Theatre Review - The Ocean at the End of the Lane

Millie Kikasa in The Ocean at the End of the Lane [Brinkhoff-Moegenburg]

NEIL Gaiman wrote The Ocean at the End of the Lane to show his wife where he’d lived and share something of his childhood. This multi-layered story is about how we remember/repress the past, about love, loss, imagination and survival

Joel Horwood’s stage adaptation brings out the darkness and magic at its heart. An unnamed adult narrator (Trevor Fox) returns to his childhood Sussex home for a funeral. As the memories flood back, he recalls his friendship with Lettie Hempstock (Millie Kikasa), who lived at the local farm.

The boy (Keir Ogilvy) meets Lettie after the death of his widowed father’s lodger. She takes him home to meet her family; her mother, Ginnie (Kemi-Bo Jacobs) and Old Mrs Hempstock (Finty Williams).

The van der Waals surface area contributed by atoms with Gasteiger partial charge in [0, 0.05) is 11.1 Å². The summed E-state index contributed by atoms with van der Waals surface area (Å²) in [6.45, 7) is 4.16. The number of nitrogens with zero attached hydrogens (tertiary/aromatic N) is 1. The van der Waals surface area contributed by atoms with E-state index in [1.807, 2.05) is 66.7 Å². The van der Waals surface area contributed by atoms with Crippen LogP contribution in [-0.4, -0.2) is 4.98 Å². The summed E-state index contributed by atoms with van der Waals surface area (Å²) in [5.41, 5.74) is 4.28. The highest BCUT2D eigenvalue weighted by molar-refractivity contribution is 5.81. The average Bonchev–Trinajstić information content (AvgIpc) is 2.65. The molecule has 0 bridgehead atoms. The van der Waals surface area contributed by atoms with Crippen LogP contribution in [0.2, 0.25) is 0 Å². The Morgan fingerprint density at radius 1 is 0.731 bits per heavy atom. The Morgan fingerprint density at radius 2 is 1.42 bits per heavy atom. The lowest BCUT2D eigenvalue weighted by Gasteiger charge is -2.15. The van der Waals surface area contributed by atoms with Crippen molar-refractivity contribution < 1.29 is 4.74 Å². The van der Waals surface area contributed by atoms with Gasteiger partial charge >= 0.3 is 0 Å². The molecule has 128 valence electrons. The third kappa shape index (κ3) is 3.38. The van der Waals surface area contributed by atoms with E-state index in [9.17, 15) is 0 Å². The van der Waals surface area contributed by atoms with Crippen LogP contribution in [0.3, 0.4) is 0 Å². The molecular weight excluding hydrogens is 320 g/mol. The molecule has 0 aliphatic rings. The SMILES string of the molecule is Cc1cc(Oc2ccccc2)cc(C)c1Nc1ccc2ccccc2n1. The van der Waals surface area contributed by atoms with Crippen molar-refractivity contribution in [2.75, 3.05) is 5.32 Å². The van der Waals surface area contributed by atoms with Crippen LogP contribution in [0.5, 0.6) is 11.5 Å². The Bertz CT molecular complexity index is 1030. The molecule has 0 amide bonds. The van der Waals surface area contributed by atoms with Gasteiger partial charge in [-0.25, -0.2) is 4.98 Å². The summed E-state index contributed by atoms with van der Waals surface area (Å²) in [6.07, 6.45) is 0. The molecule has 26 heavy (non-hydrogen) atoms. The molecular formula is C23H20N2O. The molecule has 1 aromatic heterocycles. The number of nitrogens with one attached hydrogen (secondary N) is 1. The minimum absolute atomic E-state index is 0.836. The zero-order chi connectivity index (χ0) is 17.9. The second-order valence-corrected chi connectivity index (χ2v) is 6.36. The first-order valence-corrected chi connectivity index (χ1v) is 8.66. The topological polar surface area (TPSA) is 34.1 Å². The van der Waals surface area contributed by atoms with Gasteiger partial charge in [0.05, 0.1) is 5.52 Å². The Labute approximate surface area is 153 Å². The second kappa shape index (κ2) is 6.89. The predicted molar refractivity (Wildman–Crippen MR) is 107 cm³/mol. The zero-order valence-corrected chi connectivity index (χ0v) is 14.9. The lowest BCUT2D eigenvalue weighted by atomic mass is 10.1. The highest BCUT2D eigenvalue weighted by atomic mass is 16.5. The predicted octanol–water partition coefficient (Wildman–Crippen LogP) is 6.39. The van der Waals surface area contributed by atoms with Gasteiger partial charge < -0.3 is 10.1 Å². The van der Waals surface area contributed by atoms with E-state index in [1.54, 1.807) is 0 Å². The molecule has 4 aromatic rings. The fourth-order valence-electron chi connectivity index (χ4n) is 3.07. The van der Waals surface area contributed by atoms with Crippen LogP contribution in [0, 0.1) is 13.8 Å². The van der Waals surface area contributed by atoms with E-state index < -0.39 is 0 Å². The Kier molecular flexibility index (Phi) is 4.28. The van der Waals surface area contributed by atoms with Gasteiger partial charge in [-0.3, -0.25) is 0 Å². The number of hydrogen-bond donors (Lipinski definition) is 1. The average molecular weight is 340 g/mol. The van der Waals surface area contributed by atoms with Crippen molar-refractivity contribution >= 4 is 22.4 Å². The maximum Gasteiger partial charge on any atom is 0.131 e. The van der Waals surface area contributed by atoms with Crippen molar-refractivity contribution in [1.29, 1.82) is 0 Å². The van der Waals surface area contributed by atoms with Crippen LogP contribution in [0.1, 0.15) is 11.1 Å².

Lettie has a rich imagination and refers to their pond as an ocean. Strange things start to occur and the children embark on an adventure to combat shadowy forces involving a giant “flea” called Skarthach (puppetry designed by Samuel Wyer).

Meanwhile, the boy’s father (Fox again) takes in a new lodger, Ursula (Charlie Brooks). This sinister woman manages to be everywhere at once (cue squeals from the audience) and may be connected to the monster Lettie thought she had repelled. Ursula locks up the boy and holds his dad in thrall.

CS Lewis’s Narnia stories are referenced in Katy Rudd’s thrilling production and in similar fashion we are led through unexpected portals into other worlds both exciting and dangerous.

It’s beautifully acted and even the scene changes take on a magical quality – Paule Constable’s atmospheric lighting, Fly Davis’ set and Steven Hoggett’s choreography deserve special mention.

Lettie is a memorable heroine – smart, brave, loving and protective. This is profound and magical storytelling for all ages over 12.


Until November 25